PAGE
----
Australia's Deputy Opposition leader Julie Bishop says Prime Minister Julia Gillard still needs to "prove her innocence" over her alleged involvement in the establishment of a legal entity set up by two union officials 20 years ago.
Bishop spent the final week of the parliamentary year quizzing Gillard over the advice she gave former Australian Workers' Union figures Ralph Blewitt and Bruce Wilson, who set up the AWU Workplace Reform Association in 1992.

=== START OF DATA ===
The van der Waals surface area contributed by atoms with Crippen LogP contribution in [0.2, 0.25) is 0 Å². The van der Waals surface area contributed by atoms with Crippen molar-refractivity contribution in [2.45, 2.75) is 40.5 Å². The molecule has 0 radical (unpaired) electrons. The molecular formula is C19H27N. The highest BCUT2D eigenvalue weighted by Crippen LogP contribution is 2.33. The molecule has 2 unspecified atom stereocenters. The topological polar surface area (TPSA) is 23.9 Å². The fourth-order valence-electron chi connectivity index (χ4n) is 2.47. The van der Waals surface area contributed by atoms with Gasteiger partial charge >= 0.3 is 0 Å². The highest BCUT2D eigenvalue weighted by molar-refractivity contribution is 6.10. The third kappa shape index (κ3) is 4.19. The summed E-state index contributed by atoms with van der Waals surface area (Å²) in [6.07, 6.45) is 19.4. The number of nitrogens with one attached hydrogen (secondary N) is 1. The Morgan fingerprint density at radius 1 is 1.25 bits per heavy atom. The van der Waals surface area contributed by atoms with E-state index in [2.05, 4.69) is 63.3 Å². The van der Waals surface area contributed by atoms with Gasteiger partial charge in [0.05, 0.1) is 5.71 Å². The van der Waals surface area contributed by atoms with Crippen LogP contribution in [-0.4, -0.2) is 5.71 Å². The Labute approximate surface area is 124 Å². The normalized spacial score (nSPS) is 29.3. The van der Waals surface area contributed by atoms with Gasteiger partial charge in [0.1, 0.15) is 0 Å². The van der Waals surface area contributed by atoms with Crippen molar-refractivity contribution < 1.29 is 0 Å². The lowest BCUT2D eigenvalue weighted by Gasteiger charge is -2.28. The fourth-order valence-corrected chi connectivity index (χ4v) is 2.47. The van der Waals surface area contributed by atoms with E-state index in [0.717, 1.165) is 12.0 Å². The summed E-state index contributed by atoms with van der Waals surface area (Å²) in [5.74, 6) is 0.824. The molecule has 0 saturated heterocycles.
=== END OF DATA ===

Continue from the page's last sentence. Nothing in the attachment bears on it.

Gillard has denied any wrongdoing and has challenged the opposition to come up with evidence she acted illegally or inappropriately.
On Macquarie Radio on Friday, Bishop repeated opposition calls for a judicial inquiry, saying Gillard needed to "prove her innocence".
"Presumably part of the deal to leave Slater & Gordon was to hand over her practising certificate and never practise law again," Bishop said.
Gillard voluntarily left Slater & Gordon after questions arose over setting up the association.